Third-party role to expand rapidly

23 March 2000
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23 March 2000 | David Arminas

A third of all business-to-business e-commerce in Europe will take place through third parties by 2004, according to a specialist securities company.

A report by Durlacher Research forecasts that about 10 per cent - £5 billion - of this year's estimated £48 billion business-to-business e-commerce total will be conducted by commodity or service-specific Internet trading sites. It predicts that these intermediaries will account for 32 per cent - £260 billion - of a total of £775 billion by 2004.

The report, Business-to-business E-commerce: Investment Perspective, also stated that the initial opportunities for online trading communities, or portals, were spot buying (purchasing goods based on market prices, rather than long-term contracts) and strategic sourcing.

Durlacher expects the online buying of business services, such as recruitment and IT, to grow fast, as many intermediaries are looking to enter these areas.

"Most of Europe is at the stage-one development, where sites are content players, but not neccesarily trading," said Sarah Skinner, a European Internet analyst at Durlacher and author of the report. "Stage two is where the site offers buying, trading and communication exchanges."

Small and medium-sized enterprises (SMEs) in particular should be cautious about their choice of trading community if they are buying high-cost items and the number of suppliers is limited, Skinner said. "There will be a lot of casualties and restructuring among intermediaries in the next three years."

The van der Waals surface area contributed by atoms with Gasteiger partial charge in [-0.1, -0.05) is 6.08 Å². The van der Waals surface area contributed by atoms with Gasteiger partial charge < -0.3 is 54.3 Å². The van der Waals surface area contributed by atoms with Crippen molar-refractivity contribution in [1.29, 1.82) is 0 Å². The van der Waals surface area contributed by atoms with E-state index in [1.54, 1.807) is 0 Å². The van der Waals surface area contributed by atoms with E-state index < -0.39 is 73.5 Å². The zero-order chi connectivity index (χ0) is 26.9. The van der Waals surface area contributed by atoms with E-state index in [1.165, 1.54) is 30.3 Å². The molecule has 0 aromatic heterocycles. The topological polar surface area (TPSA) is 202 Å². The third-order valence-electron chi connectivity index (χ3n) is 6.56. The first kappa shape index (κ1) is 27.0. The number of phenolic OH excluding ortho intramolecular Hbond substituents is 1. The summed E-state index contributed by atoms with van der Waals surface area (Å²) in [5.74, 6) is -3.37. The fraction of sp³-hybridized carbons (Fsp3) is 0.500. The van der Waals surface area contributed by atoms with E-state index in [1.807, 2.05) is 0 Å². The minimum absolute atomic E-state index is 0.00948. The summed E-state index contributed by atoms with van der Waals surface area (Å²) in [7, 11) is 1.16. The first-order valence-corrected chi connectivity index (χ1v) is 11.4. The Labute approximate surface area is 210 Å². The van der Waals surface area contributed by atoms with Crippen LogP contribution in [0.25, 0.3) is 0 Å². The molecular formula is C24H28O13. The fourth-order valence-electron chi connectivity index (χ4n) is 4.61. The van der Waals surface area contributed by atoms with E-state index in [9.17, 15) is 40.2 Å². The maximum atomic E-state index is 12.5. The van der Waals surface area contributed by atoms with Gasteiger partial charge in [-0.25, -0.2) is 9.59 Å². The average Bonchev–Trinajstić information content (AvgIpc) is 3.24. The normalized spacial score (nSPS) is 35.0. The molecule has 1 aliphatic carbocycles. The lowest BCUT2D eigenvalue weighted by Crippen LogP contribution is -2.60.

A vital factor in a site's success will be the expertise of its managers. "Unlike consumer-to-consumer e-commerce, business-to-business requires a specialist knowledge of the market, its inefficiencies and the major buyers and sellers," Skinner explained.

Market knowledge is essential, agreed John Beeson, formerly head of IT purchasing at Lloyds TSB and now head of supplier relations with business-to-business site GroupTrade, due to go live this summer.

GroupTrade will target and negotiate on behalf of SMEs, typically those that meet the Department of Trade and Industry's definition, with fewer than 250 employees. "We'll be offering advice - not just the cheapest price," Beeson said.

GroupTrade, which will also offer online conferences and utilities buying services, plans to target managing directors of new companies, and financial directors and office managers of older companies, he said.

The company believes that effective use of their site could reduce SMEs' operating costs by between 10 per cent and 25 per cent.

Professor Michael Quayle, Bosch chair in purchasing and supply at the University of Glamorgan, said that SMEs could benefit from e-commerce as a strategic tool, but there are few case studies to go on.

• The report can be downloaded for free at:


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